Kessler Canyon is an ideal getaway. It is great for hunting, fishing, or just relaxing. Kessler Canyon is a perfect place to have your wedding. The rooms are luxurious, and the setting is serene and breathtaking. Would you rather have a relaxing wedding and spend a couple of days with ten of your closest friends, or a hectic couple of hours with 250 people that you barely know, and mostly don’t even like? Forget the confusion of a traditional expensive wedding. Gather your real friends and go to Kessler Canyon. Kessler Canyon is also a great place to hold corporate events, such as this one held by Weatherby. Weatherby is a first-class operation, and wanted the best of the best for this writer’s event. In Kessler canyon, they found the perfect place. They found paradise. The pictures shown here do not tell the whole story, and if I get to go back to Kessler Canyon again, I will shoot some good video of the scenic views. Look for upcoming details of the new Weatherby products shown to us at this event on as the firearms come in for review.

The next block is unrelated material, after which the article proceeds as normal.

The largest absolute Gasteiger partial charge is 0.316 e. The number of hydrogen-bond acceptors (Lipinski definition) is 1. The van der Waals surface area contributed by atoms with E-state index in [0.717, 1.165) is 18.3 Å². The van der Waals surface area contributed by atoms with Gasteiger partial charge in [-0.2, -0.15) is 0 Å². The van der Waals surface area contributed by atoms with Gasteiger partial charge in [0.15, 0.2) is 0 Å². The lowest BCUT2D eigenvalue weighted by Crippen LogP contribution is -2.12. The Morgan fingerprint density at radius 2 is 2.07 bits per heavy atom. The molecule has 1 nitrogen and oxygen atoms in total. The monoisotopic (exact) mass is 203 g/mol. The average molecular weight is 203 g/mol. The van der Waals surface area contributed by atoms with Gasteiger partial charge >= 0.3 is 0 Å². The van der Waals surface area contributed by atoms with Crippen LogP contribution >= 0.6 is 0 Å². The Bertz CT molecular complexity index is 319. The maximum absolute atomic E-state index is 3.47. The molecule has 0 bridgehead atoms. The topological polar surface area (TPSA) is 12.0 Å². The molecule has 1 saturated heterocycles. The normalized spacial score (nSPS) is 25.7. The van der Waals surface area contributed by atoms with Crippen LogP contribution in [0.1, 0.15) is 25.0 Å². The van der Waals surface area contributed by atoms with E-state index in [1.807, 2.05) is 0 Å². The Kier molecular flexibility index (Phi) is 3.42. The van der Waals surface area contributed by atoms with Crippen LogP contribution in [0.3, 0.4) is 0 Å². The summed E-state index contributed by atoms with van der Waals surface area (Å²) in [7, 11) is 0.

Kessler Canyon is where anyone can go to get away from everything. It is where you can go to work in seclusion, if needed, or to have corporate meetings. It is also a great place to go, leaving the cell phone, I-pad, notebook, and every other aggravating device behind, and just spend some time doing whatever you like, or just doing nothing at all. The view from the porch is fantastic. You can sit and rock your cares away as the day fades into night. Kessler Canyon is like no place that I have ever been. It is where God would go to relax.

Check out Kessler canyon online at or call them for reservations and more information at 970-283-1145.